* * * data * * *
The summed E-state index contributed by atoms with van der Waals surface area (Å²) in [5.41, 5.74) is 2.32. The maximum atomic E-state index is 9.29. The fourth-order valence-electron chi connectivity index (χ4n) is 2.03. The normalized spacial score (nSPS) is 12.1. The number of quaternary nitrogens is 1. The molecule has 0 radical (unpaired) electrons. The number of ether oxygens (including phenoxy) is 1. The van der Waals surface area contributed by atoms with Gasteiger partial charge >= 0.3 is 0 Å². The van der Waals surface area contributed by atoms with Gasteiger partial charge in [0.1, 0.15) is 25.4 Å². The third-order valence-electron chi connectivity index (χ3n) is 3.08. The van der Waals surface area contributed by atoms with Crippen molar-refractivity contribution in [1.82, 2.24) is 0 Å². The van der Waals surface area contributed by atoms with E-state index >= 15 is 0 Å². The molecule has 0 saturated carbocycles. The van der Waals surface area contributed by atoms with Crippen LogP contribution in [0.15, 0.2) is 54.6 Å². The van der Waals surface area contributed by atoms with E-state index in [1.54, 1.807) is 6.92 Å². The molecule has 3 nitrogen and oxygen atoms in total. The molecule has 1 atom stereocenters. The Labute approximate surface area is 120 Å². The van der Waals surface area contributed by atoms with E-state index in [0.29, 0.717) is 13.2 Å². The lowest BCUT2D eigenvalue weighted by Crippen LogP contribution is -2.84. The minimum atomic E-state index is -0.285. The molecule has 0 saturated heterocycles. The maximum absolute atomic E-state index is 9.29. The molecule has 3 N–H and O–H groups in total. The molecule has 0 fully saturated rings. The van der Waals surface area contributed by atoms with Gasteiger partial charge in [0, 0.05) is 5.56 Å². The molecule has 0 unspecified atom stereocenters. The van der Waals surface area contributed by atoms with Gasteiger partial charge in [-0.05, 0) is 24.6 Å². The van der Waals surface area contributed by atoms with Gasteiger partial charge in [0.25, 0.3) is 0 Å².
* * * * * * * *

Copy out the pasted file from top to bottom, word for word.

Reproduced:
The summed E-state index contributed by atoms with van der Waals surface area (Å²) in [5.41, 5.74) is 2.32. The maximum atomic E-state index is 9.29. The fourth-order valence-electron chi connectivity index (χ4n) is 2.03. The normalized spacial score (nSPS) is 12.1. The number of quaternary nitrogens is 1. The molecule has 0 radical (unpaired) electrons. The number of ether oxygens (including phenoxy) is 1. The van der Waals surface area contributed by atoms with Gasteiger partial charge >= 0.3 is 0 Å². The van der Waals surface area contributed by atoms with Gasteiger partial charge in [0.1, 0.15) is 25.4 Å². The third-order valence-electron chi connectivity index (χ3n) is 3.08. The van der Waals surface area contributed by atoms with Crippen molar-refractivity contribution in [1.82, 2.24) is 0 Å². The van der Waals surface area contributed by atoms with E-state index >= 15 is 0 Å². The molecule has 0 saturated carbocycles. The van der Waals surface area contributed by atoms with Crippen LogP contribution in [0.15, 0.2) is 54.6 Å². The van der Waals surface area contributed by atoms with E-state index in [1.54, 1.807) is 6.92 Å². The molecule has 3 nitrogen and oxygen atoms in total. The molecule has 1 atom stereocenters. The Labute approximate surface area is 120 Å². The van der Waals surface area contributed by atoms with E-state index in [0.29, 0.717) is 13.2 Å². The lowest BCUT2D eigenvalue weighted by Crippen LogP contribution is -2.84. The minimum atomic E-state index is -0.285. The molecule has 0 saturated heterocycles. The maximum absolute atomic E-state index is 9.29. The molecule has 3 N–H and O–H groups in total. The molecule has 0 fully saturated rings. The van der Waals surface area contributed by atoms with Gasteiger partial charge in [0, 0.05) is 5.56 Å². The molecule has 0 unspecified atom stereocenters. The van der Waals surface area contributed by atoms with Gasteiger partial charge in [-0.05, 0) is 24.6 Å². The van der Waals surface area contributed by atoms with Gasteiger partial charge in [0.25, 0.3) is 0 Å².